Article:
Observer program on track, funding still not set
The North Pacific Fishery Management Council came to order this morning with a lengthy review of the regulatory process, followed by a progress update on the restructured observer program scheduled to take effect in 2013.
Martin Loefflad of NOAA said implementation is on schedule. A presolicitation notice was posted last week seeking contract bidders for observers, and the proposed rule should be published before April 1.
There will be three field hearings to take public comment after the proposed rule is published. They are tentatively scheduled for April 17 in Seattle, April 19 in Newport, Ore., and May 2 in Juneau. If the proposed rule isn’t published before April 1, those hearings will have to be rescheduled.
The final rule could be published by Nov. 1, and by Dec. 1 at the latest to take effect in 2013. At the fall council meeting, Loefflad will present a preliminary plan of how the agency will deploy observers and the council will have opportunity to give input. The critical part of that conversation will likely center on rates of coverage, and which fleets may be selected as priorities for greater observer coverage.
Council members Dan Hull, Duncan Fields, Ed Dersham and ADF&G Commissioner Cora Campbell expressed strong disappointment that the electronic monitoring component of the rule won’t be implemented along the council’s original intent.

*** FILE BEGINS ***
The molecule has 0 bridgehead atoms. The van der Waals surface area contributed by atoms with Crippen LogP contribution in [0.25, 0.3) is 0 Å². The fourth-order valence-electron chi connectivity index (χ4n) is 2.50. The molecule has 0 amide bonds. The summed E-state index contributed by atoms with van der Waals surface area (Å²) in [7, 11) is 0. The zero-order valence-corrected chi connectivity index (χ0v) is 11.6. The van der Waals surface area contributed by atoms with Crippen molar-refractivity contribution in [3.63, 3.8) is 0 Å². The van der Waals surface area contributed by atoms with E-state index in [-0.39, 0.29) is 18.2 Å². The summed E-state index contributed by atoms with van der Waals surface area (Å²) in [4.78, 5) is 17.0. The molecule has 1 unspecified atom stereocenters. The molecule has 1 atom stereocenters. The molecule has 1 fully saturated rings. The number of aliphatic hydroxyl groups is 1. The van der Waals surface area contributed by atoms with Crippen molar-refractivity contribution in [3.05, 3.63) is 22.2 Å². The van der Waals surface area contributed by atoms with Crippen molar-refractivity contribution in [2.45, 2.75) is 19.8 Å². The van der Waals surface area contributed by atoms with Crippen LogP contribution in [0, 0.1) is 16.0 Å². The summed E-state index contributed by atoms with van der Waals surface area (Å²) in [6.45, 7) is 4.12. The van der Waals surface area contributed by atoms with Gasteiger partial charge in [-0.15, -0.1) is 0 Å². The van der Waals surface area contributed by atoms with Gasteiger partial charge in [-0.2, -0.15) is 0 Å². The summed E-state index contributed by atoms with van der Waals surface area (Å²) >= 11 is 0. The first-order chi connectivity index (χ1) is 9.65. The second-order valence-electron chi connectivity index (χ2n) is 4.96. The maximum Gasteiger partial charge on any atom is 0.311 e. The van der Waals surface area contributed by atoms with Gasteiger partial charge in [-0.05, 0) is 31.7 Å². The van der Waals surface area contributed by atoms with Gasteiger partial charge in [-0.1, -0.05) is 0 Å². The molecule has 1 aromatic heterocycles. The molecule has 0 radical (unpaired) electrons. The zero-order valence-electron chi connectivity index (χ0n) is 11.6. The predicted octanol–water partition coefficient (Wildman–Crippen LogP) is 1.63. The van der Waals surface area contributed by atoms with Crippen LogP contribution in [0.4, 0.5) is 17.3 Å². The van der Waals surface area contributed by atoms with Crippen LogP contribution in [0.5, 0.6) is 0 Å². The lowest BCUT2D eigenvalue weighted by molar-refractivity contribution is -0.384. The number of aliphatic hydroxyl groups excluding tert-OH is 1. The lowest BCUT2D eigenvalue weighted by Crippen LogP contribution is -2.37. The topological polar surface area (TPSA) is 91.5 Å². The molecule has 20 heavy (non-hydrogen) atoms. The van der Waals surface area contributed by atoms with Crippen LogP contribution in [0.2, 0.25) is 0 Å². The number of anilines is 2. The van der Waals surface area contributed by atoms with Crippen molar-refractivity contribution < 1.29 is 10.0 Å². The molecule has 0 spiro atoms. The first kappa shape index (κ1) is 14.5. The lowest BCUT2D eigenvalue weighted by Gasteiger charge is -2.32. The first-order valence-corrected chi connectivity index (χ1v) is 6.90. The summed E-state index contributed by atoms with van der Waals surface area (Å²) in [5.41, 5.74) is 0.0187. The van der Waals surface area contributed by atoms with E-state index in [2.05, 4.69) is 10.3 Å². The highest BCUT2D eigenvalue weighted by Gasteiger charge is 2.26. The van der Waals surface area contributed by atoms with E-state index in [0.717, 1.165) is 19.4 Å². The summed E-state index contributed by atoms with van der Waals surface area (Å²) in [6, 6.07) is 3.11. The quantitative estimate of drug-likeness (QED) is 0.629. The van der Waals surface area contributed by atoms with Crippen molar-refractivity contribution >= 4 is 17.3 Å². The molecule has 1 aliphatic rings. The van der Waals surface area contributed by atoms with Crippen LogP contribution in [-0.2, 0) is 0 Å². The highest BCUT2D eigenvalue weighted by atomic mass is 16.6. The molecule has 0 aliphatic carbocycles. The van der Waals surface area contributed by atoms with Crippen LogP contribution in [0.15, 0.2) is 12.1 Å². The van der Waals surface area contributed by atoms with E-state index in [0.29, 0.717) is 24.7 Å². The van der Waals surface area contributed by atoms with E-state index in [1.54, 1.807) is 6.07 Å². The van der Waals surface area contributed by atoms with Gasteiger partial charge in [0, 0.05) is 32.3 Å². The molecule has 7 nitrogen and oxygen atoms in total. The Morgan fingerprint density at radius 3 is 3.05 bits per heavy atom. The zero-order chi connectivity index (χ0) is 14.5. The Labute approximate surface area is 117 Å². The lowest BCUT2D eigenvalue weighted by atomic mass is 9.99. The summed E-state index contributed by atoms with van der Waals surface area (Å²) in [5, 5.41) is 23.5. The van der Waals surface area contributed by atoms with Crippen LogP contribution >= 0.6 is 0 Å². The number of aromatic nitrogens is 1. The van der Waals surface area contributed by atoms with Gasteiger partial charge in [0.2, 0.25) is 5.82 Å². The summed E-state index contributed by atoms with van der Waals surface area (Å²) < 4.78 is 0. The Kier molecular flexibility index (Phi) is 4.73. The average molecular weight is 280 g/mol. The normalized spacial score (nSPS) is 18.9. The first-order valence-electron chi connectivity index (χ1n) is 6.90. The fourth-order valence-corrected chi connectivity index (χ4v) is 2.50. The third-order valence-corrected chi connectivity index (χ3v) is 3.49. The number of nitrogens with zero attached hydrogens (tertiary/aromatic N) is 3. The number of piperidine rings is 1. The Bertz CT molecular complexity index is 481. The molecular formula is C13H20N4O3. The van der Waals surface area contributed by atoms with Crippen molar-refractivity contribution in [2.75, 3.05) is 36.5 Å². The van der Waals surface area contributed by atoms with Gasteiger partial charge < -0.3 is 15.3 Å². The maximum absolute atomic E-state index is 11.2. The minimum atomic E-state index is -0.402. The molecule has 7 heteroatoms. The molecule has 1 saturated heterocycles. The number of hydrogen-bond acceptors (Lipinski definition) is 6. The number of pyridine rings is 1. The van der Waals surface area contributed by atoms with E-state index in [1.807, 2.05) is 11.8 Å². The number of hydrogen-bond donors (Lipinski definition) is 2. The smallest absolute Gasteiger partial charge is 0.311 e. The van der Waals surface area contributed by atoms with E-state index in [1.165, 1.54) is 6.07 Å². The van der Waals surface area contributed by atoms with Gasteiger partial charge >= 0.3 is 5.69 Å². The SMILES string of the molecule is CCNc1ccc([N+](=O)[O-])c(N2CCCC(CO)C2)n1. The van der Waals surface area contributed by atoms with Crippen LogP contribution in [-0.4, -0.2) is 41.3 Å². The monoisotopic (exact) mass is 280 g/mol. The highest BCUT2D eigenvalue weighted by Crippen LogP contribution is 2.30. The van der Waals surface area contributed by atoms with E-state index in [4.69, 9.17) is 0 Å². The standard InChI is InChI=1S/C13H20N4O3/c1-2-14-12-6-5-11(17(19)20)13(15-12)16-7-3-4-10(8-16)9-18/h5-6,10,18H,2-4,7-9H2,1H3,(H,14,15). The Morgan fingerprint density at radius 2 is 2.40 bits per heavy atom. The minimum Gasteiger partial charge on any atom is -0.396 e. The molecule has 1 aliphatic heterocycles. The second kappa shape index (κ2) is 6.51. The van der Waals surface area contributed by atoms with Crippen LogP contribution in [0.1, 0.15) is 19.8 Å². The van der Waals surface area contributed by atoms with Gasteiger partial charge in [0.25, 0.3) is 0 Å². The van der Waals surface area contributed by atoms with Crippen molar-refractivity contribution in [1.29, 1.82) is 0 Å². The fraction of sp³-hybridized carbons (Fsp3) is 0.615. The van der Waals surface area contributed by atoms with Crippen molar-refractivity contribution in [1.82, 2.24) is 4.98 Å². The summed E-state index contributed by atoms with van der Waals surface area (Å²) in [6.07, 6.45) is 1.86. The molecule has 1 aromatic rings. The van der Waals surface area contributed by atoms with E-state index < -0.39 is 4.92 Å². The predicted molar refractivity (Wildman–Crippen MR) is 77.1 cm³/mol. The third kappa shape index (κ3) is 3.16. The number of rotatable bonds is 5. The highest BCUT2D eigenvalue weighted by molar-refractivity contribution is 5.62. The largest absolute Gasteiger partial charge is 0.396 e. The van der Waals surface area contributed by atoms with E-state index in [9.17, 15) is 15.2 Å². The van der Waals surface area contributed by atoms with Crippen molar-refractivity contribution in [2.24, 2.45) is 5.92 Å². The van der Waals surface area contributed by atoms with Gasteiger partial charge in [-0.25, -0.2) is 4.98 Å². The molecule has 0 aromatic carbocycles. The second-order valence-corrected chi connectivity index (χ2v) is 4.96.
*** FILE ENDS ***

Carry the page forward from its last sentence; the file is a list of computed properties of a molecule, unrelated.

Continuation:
The council’s final action in October 2010 would have allowed for vessels in the 40 foot to 57 ½ foot range to choose electronic monitoring instead of taking an observer.
The council was informed this morning during staff reports that vessels will be notified that not all who request electronic monitoring will have it available to them, and if they are selected for coverage they must have an observer on board.
Loefflad emphasized the EM will be deployed in 2013, just not to the extent the agency or council would like. He also noted that the agency’s criteria for waiving a coverage requirement may be a vessel’s willingness to take EM.
The other big issue with the observer program is money. The full $3.8 million in one-time startup costs hasn’t been secured as of yet, although the agency informed the council that it was trying to scrape the funds together from multiple sources.
A letter from Doug DeMaster told the council he was able to secure $175,000 for EM. Another $600,000 has been appropriated from the Observers/Training line item in the 2012 budget Loefflad now has available to work on implementation.
However, only $2.8 million in discretionary funds remains for all of National Marine Fisheries Service, and that number is also subject to change as NOAA has not yet finalized its 2012 budget.
One casualty of the recent budget cuts was the University of Alaska Anchorage Observer Training Center. The OTC was used for observer training, refresher training and debriefing.
Observer training and most debriefing will now be centralized at the Seattle office, though some refresher training will still be conducted at OTC. Loefflad said the staff has been cut from 8 to 3 employees over the past couple years.
Andrew Jensen can be reached at firstname.lastname@example.org.